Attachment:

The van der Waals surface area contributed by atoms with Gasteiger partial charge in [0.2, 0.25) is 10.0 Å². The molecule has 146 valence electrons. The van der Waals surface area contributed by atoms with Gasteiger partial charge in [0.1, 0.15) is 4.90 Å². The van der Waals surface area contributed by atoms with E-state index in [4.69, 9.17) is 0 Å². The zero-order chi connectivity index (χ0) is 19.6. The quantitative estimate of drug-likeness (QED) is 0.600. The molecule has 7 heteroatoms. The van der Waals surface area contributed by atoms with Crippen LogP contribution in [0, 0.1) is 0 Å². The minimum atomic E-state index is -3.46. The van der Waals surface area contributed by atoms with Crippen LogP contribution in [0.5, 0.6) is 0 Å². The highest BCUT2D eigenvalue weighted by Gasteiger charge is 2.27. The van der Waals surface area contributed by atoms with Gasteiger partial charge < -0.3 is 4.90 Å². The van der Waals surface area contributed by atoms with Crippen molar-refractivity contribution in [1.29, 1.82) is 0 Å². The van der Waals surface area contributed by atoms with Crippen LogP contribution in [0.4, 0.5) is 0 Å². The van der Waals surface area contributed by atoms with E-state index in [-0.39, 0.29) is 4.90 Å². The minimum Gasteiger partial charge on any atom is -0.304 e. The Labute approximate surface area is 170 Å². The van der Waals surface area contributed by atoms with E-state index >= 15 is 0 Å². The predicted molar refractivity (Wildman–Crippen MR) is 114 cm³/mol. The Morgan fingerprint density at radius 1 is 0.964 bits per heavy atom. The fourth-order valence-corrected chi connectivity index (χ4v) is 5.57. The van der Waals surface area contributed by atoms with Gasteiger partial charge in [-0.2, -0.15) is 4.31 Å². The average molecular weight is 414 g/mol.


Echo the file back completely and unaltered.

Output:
The van der Waals surface area contributed by atoms with Gasteiger partial charge in [0.2, 0.25) is 10.0 Å². The molecule has 146 valence electrons. The van der Waals surface area contributed by atoms with Gasteiger partial charge in [0.1, 0.15) is 4.90 Å². The van der Waals surface area contributed by atoms with E-state index in [4.69, 9.17) is 0 Å². The zero-order chi connectivity index (χ0) is 19.6. The quantitative estimate of drug-likeness (QED) is 0.600. The molecule has 7 heteroatoms. The van der Waals surface area contributed by atoms with Crippen LogP contribution in [0, 0.1) is 0 Å². The minimum atomic E-state index is -3.46. The van der Waals surface area contributed by atoms with Crippen LogP contribution in [0.5, 0.6) is 0 Å². The highest BCUT2D eigenvalue weighted by Gasteiger charge is 2.27. The van der Waals surface area contributed by atoms with Gasteiger partial charge < -0.3 is 4.90 Å². The van der Waals surface area contributed by atoms with Crippen molar-refractivity contribution in [1.29, 1.82) is 0 Å². The van der Waals surface area contributed by atoms with Crippen LogP contribution in [0.4, 0.5) is 0 Å². The van der Waals surface area contributed by atoms with E-state index in [-0.39, 0.29) is 4.90 Å². The minimum Gasteiger partial charge on any atom is -0.304 e. The Labute approximate surface area is 170 Å². The van der Waals surface area contributed by atoms with E-state index >= 15 is 0 Å². The predicted molar refractivity (Wildman–Crippen MR) is 114 cm³/mol. The Morgan fingerprint density at radius 1 is 0.964 bits per heavy atom. The fourth-order valence-corrected chi connectivity index (χ4v) is 5.57. The van der Waals surface area contributed by atoms with Gasteiger partial charge in [-0.2, -0.15) is 4.31 Å². The average molecular weight is 414 g/mol.